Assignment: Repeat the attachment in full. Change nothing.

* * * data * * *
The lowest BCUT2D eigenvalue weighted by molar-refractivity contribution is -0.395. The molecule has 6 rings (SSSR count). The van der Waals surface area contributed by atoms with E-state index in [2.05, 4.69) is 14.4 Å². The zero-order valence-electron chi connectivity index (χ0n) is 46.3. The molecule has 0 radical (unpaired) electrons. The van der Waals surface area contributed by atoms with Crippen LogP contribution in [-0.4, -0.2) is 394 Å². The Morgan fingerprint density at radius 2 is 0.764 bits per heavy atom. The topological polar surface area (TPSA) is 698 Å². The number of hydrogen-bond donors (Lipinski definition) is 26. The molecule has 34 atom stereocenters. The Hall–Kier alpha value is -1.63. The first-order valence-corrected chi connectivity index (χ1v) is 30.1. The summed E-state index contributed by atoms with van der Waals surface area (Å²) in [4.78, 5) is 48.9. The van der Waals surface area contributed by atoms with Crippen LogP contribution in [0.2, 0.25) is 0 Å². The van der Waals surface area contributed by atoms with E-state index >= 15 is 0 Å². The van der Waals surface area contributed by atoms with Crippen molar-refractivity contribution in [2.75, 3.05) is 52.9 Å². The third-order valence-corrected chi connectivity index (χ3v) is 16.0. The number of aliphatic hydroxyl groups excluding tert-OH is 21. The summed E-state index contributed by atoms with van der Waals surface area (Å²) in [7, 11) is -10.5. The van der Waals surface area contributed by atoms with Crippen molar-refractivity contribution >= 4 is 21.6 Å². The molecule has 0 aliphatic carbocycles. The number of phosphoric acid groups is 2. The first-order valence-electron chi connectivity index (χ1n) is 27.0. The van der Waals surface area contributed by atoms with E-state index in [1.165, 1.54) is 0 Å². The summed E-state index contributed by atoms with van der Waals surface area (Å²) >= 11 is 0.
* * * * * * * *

The lowest BCUT2D eigenvalue weighted by molar-refractivity contribution is -0.395. The molecule has 6 rings (SSSR count). The van der Waals surface area contributed by atoms with E-state index in [2.05, 4.69) is 14.4 Å². The zero-order valence-electron chi connectivity index (χ0n) is 46.3. The molecule has 0 radical (unpaired) electrons. The van der Waals surface area contributed by atoms with Crippen LogP contribution in [-0.4, -0.2) is 394 Å². The Morgan fingerprint density at radius 2 is 0.764 bits per heavy atom. The topological polar surface area (TPSA) is 698 Å². The number of hydrogen-bond donors (Lipinski definition) is 26. The molecule has 34 atom stereocenters. The Hall–Kier alpha value is -1.63. The first-order valence-corrected chi connectivity index (χ1v) is 30.1. The summed E-state index contributed by atoms with van der Waals surface area (Å²) in [4.78, 5) is 48.9. The van der Waals surface area contributed by atoms with Crippen LogP contribution in [0.2, 0.25) is 0 Å². The van der Waals surface area contributed by atoms with E-state index >= 15 is 0 Å². The van der Waals surface area contributed by atoms with Crippen molar-refractivity contribution in [2.75, 3.05) is 52.9 Å². The third-order valence-corrected chi connectivity index (χ3v) is 16.0. The number of aliphatic hydroxyl groups excluding tert-OH is 21. The summed E-state index contributed by atoms with van der Waals surface area (Å²) in [7, 11) is -10.5. The van der Waals surface area contributed by atoms with Crippen molar-refractivity contribution >= 4 is 21.6 Å². The molecule has 0 aliphatic carbocycles. The number of phosphoric acid groups is 2. The first-order valence-electron chi connectivity index (χ1n) is 27.0. The van der Waals surface area contributed by atoms with E-state index in [1.165, 1.54) is 0 Å². The summed E-state index contributed by atoms with van der Waals surface area (Å²) >= 11 is 0.